Updating a valued tradition

Father Künzle (1857-1945) was in a perfect position to observe the transitional period from an old style of life-in which most people still lived closely with nature-to a new style of life in which most people have gone to great lengths to isolate themselves from nature. This new book, written a century after he began his herbal healing practice, comes as the transition he observed proceeding slowly in the relative remoteness of Swiss villages is nearly complete throughout most of the world, and especially so in the great cities of the 21st century.

Despite some well-deserved complaints he voiced about the rush toward the modern life style, Künzle certainly did not suggest that anyone ought to expend one's energy resisting the entire tide of progress. The modernization of human culture and civilization has been going on, albeit much more slowly in past centuries, throughout history. Efforts to turn things back to the seemingly golden age of the past, a past which was never so desirable as portrayed by those who romanticize it, have always failed.

On the other hand, it is foolish to even attempt, in modern life, to leave behind the fundamental nature of human existence or the hard won wisdom of accumulated human efforts in order to participate more fully in technological pursuits. It is for this reason that naturalists, like Father Künzle, have tried to maintain the thread of common sense and solid daily practices. Their recommendations should be given due attention, lest errors of neglect accumulate. Künzle wanted people to pay attention to their actions and to their environment, not to ignore these things as they sought the benefits of progress.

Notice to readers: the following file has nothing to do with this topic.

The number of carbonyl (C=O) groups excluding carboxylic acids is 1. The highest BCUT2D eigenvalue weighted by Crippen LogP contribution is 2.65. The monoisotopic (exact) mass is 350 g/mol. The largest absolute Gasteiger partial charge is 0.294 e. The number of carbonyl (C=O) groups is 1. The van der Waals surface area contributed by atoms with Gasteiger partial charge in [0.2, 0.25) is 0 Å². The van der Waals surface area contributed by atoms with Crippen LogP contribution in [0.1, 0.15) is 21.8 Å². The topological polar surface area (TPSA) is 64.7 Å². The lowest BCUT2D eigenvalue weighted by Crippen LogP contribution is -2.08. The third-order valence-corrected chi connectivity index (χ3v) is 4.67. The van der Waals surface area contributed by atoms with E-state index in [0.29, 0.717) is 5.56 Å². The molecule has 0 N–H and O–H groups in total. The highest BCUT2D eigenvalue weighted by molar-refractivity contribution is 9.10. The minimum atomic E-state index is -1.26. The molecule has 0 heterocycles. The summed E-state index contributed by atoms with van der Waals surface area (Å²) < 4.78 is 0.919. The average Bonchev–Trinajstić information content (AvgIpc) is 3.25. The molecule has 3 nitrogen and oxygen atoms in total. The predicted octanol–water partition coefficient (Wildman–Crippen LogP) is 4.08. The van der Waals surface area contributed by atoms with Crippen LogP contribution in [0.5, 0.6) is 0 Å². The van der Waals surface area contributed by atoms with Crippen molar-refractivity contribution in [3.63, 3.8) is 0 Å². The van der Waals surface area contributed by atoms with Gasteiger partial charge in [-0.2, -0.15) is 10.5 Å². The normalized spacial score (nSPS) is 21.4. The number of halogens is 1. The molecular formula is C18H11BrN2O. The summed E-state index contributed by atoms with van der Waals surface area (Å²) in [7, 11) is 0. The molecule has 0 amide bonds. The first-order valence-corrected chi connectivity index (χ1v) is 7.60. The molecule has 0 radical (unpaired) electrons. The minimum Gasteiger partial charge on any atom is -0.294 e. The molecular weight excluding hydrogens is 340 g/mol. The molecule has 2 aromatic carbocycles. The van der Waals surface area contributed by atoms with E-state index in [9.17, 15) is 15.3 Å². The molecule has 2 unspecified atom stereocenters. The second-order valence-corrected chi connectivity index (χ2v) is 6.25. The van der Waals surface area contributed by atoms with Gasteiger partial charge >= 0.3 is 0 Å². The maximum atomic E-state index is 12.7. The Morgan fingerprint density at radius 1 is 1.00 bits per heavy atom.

There were many subjects raised by Künzle in Herbs and Weeds that are worth revisiting now, but in an updated manner. Künzle's focus was that one of the greatest tragedies accrued during the rush to modernization is the impairment of human health that occurs at the earliest ages and then proceeds further, often out of sheer habit. He referred, in particular, to a trend that was already underway in his time, which accelerated in the following decades, of avoiding the proper nourishment of infants and children. He spoke of the limited duration or the absence of breast feeding. Although he brought this subject up after outlining the properties and uses of some valuable herbs, it is here mentioned right off, because it is evident from Künzle's writing that it was a matter of great importance to him.

Medical historians agree with Künzle's depiction of the tragedy facing children at his time: "There are regions in Switzerland," he wrote, "where for decades half of the newborns died in the first year of their life." As to the cause: "I knew a priest who searched for the reason for this mortality rate and who was soon successful. The children were deprived of the milk which God gives to mothers." It is well confirmed now that this natural, normal, and seemingly inviolable aspect of the relationship between mother and child, when discarded, yields numerous problems for the child that can last throughout life. This includes intolerance and allergy to common foods, atopic dermatitis, impaired immune functions, and, perhaps, psychological irregularities that lead to an unsuccessful and unhappy life experience. While the death of infants, as occurred in Künzle's time, is largely avoided by use of antibiotics and specially designed nutrient formulas to replace the important mother's milk, the adverse effects of deleting breast feeding are still with us.

The subject may seem a strange one to lead into the topic of herbal remedies, but it is a signature act of unthinking modern people (both women and men) that one would consider this critical part of life dispensable. If this simple point isn't grasped, then the true value of herbs as a part of natural lifestyle will also not be properly understood. Whether offering natural breast milk to the newborn or a healing herbal tea to a child or adult, it is the act of living with nature, rather than against it, that captures the essence of what needs to be done to assure good health.